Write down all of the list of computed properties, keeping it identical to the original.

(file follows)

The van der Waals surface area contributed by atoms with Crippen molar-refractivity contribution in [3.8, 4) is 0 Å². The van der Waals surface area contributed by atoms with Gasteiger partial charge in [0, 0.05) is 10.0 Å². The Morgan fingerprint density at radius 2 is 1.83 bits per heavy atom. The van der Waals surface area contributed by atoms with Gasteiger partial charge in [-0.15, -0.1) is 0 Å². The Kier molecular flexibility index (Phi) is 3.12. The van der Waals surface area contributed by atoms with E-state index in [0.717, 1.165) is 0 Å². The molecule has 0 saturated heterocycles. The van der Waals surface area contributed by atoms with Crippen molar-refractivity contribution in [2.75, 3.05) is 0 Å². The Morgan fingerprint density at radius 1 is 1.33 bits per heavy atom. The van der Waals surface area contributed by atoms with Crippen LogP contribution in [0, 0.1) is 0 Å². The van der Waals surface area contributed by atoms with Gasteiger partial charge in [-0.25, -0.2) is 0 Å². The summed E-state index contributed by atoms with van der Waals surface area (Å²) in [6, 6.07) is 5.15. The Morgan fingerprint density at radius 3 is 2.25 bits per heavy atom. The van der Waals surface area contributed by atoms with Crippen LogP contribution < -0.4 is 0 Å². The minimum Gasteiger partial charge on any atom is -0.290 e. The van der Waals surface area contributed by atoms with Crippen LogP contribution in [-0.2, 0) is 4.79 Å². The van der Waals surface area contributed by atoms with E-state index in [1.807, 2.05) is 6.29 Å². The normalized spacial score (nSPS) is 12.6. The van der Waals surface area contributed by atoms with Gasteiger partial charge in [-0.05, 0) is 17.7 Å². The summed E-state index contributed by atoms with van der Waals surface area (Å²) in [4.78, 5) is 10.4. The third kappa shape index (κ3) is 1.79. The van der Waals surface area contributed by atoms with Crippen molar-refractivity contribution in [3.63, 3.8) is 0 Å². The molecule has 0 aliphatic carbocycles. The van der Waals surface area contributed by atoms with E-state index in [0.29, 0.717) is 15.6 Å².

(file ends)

The van der Waals surface area contributed by atoms with Crippen molar-refractivity contribution in [3.8, 4) is 0 Å². The van der Waals surface area contributed by atoms with Gasteiger partial charge in [0, 0.05) is 10.0 Å². The Morgan fingerprint density at radius 2 is 1.83 bits per heavy atom. The van der Waals surface area contributed by atoms with Gasteiger partial charge in [-0.15, -0.1) is 0 Å². The Kier molecular flexibility index (Phi) is 3.12. The van der Waals surface area contributed by atoms with E-state index in [0.717, 1.165) is 0 Å². The molecule has 0 saturated heterocycles. The van der Waals surface area contributed by atoms with Crippen molar-refractivity contribution in [2.75, 3.05) is 0 Å². The Morgan fingerprint density at radius 1 is 1.33 bits per heavy atom. The van der Waals surface area contributed by atoms with Crippen LogP contribution in [0, 0.1) is 0 Å². The van der Waals surface area contributed by atoms with Gasteiger partial charge in [-0.25, -0.2) is 0 Å². The summed E-state index contributed by atoms with van der Waals surface area (Å²) in [6, 6.07) is 5.15. The Morgan fingerprint density at radius 3 is 2.25 bits per heavy atom. The van der Waals surface area contributed by atoms with Crippen LogP contribution < -0.4 is 0 Å². The minimum Gasteiger partial charge on any atom is -0.290 e. The van der Waals surface area contributed by atoms with Crippen LogP contribution in [-0.2, 0) is 4.79 Å². The van der Waals surface area contributed by atoms with E-state index in [1.807, 2.05) is 6.29 Å². The normalized spacial score (nSPS) is 12.6. The van der Waals surface area contributed by atoms with Gasteiger partial charge in [-0.05, 0) is 17.7 Å². The summed E-state index contributed by atoms with van der Waals surface area (Å²) in [4.78, 5) is 10.4. The third kappa shape index (κ3) is 1.79. The van der Waals surface area contributed by atoms with Crippen molar-refractivity contribution in [3.63, 3.8) is 0 Å². The molecule has 0 aliphatic carbocycles. The van der Waals surface area contributed by atoms with E-state index in [0.29, 0.717) is 15.6 Å².